We are all acutely aware that airplane food is far from haute cuisine, but we are all in the same boat, so to speak, and complaining about it excessively won’t help. It might be worth buying food that is easy to transport at the airport, which you can then enjoy during the flight, but please refrain from strong odours and flavours.
Travel Etiquette: Small Talk
If you are travelling alone, it can be quite a lonely experience and it might seem natural to engage your neighbour in conversation. Sporadic small talk is fine, but don’t regale countless stories, especially if your neighbour does not reciprocate, as most people prefer to travel in silence with a good book or movie. 73% of travellers said that a little small talk is fine, but that they prefer to keep to themselves for most of the flight.
Travel Etiquette: Funny Business
We seem to forget that we are in public when flying, but it’s important to remember that, even when flying during the night, we’re not in our own homes and, as such, we should behave appropriately.
A fumble under the covers might be a regular treat at home and it may seem a great idea with the free champagne fuelling the adrenaline of being at 35,000 feet, but on a plane, and later in the courts, it is considered public indecency. Just ask the couple from Dallas who were charged with outraging public decency and subsequently fined after getting amorous in their seats on a flight to Manchester in 1999.
Travel Etiquette: Get Connected
With wifi becoming a real possibility on future flights, it introduces the awkward issue of controlling what people access, with one person’s idea of inappropriate being different from the next. 45% of respondents said that they would not complain if their neighbour visited inappropriate websites, but I’m sure this may change if the type of website contributed to increasing occurrences of the aforementioned amorous activities.
Travel Etiquette: Child-friendly Zone?
One of the most contentious issues most of us face when flying concerns children. Nobody wants to endure a crying baby for the whole flight, least of all the parents, therefore a certain amount of leeway should be given, but parents should always enforce enough discipline to ensure that children don’t run wildly around the plane or kick the seat of the passengers in front of them.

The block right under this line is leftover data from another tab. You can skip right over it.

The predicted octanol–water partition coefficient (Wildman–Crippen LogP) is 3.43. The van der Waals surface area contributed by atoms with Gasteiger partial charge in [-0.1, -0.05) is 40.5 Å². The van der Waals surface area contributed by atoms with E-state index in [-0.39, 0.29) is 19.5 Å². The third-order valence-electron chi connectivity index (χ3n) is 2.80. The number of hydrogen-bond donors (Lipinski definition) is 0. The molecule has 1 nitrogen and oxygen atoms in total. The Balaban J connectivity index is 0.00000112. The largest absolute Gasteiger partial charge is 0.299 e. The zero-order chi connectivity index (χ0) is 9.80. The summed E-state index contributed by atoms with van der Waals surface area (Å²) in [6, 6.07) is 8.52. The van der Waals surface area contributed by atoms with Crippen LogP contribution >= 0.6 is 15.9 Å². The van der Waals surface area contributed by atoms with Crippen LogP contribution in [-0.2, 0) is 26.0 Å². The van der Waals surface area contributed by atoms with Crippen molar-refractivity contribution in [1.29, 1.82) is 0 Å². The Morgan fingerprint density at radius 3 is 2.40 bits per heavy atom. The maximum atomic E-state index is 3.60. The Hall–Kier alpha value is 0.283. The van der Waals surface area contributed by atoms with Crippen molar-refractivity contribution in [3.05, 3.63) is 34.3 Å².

Children are easily distracted at the best of times, therefore make sure you bring ample sources of amusement such as colouring books or DVDs. 77% of those questioned in TripAdvisor’s 2009 travel trends survey thought that families should have their own section in a plane, while 46% would pay extra to be seated in a specific quiet section.
Travel Etiquette: In-flight Fragrance
Personal hygiene is a big issue when in such a confined space, therefore always make sure that you are considerate to those around you. A good tip is to shower before travelling to the airport, visit the bathroom to freshen up during the flight and please keep your shoes and socks on!
68% of the survey respondents were concerned by germs and viruses when travelling, with 26% now carrying antibacterial hand creams.
Travel Etiquette: Air Rage
One of the most troubling issues about being on a plane is that, not only are we in such a confined space, but we must remain in it until the end of the journey, where we have little control over the behaviour of others.
In the year to March 2009, the Department of Transport reported that there were almost 3,500 incidents of disruptive behaviour on UK flights, 44 of which were deemed to be serious, with alcohol being cited as the main cause in 37% of these cases.
Director Kevin Smith was recently left with a case of air rage after being asked to leave a plane for being too fat. He won’t be too happy to learn that 74% of US plane passengers think that large passengers should have to buy two seats to accommodate their size.
Travel Etiquette: Alighting
Having landed safely, the allure of the beach or the sunset cocktails can be too much for some and the disembarking process can become a big tussle, with the aisles becoming blocked with a mass of people and luggage. There’s no need to jump up as soon as the plane lands as the mere minutes that could possibly be saved does not justify the inconvenience and lack of consideration for others.
It’s true that flying can often be a trying experience, but it can also be a great opportunity to relax, watch a movie, catch up on the week’s news and enjoy a drink, all in the safe knowledge that you are being transported to an idyllic beach setting or to visit a much loved friend or relative.
Everyone onboard needs to play their part to try to ensure a pleasant flying experience, and with a little bit of care, consideration and politeness we can make flying more enjoyable for us all, and maybe throw a splash of glamour in as well.